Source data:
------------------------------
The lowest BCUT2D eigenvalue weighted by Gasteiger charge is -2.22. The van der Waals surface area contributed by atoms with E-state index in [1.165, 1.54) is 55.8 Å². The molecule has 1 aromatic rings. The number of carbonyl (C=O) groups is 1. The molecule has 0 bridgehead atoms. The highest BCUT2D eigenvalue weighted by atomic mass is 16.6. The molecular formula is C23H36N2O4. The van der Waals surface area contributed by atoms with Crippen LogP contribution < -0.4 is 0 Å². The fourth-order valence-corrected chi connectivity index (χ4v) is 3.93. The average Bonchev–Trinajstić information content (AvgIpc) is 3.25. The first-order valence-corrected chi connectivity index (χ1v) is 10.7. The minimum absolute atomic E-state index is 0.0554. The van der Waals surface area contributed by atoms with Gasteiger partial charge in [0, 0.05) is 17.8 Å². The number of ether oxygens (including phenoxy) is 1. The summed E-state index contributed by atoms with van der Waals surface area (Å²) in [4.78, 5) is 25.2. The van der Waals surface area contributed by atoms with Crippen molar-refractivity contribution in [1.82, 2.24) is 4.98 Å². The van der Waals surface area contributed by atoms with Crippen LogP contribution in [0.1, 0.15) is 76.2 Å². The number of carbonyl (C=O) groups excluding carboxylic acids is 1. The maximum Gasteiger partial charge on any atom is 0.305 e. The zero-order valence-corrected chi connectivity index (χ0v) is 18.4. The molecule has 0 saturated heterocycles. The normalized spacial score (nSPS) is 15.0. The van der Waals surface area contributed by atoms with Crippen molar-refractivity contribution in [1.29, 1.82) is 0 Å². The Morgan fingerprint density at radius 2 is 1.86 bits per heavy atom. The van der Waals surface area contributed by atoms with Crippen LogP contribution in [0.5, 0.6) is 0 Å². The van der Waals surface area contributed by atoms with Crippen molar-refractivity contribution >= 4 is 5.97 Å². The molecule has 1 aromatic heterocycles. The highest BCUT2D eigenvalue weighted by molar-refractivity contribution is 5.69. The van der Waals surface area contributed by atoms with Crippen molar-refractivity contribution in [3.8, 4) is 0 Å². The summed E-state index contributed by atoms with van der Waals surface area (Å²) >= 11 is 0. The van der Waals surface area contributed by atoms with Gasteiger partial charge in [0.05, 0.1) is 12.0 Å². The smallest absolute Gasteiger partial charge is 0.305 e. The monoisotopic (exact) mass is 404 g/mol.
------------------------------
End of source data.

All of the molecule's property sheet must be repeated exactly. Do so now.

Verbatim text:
The lowest BCUT2D eigenvalue weighted by Gasteiger charge is -2.22. The van der Waals surface area contributed by atoms with E-state index in [1.165, 1.54) is 55.8 Å². The molecule has 1 aromatic rings. The number of carbonyl (C=O) groups is 1. The molecule has 0 bridgehead atoms. The highest BCUT2D eigenvalue weighted by atomic mass is 16.6. The molecular formula is C23H36N2O4. The van der Waals surface area contributed by atoms with Crippen LogP contribution < -0.4 is 0 Å². The fourth-order valence-corrected chi connectivity index (χ4v) is 3.93. The average Bonchev–Trinajstić information content (AvgIpc) is 3.25. The first-order valence-corrected chi connectivity index (χ1v) is 10.7. The minimum absolute atomic E-state index is 0.0554. The van der Waals surface area contributed by atoms with Gasteiger partial charge in [0, 0.05) is 17.8 Å². The number of ether oxygens (including phenoxy) is 1. The summed E-state index contributed by atoms with van der Waals surface area (Å²) in [4.78, 5) is 25.2. The van der Waals surface area contributed by atoms with Crippen molar-refractivity contribution in [1.82, 2.24) is 4.98 Å². The van der Waals surface area contributed by atoms with Crippen LogP contribution in [0.1, 0.15) is 76.2 Å². The number of carbonyl (C=O) groups excluding carboxylic acids is 1. The maximum Gasteiger partial charge on any atom is 0.305 e. The zero-order valence-corrected chi connectivity index (χ0v) is 18.4. The molecule has 0 saturated heterocycles. The normalized spacial score (nSPS) is 15.0. The van der Waals surface area contributed by atoms with Crippen molar-refractivity contribution in [1.29, 1.82) is 0 Å². The Morgan fingerprint density at radius 2 is 1.86 bits per heavy atom. The van der Waals surface area contributed by atoms with Crippen LogP contribution in [0.5, 0.6) is 0 Å². The van der Waals surface area contributed by atoms with Crippen molar-refractivity contribution >= 4 is 5.97 Å². The molecule has 1 aromatic heterocycles. The highest BCUT2D eigenvalue weighted by molar-refractivity contribution is 5.69. The van der Waals surface area contributed by atoms with Crippen molar-refractivity contribution in [3.8, 4) is 0 Å². The summed E-state index contributed by atoms with van der Waals surface area (Å²) >= 11 is 0. The van der Waals surface area contributed by atoms with Gasteiger partial charge in [0.05, 0.1) is 12.0 Å². The smallest absolute Gasteiger partial charge is 0.305 e. The monoisotopic (exact) mass is 404 g/mol.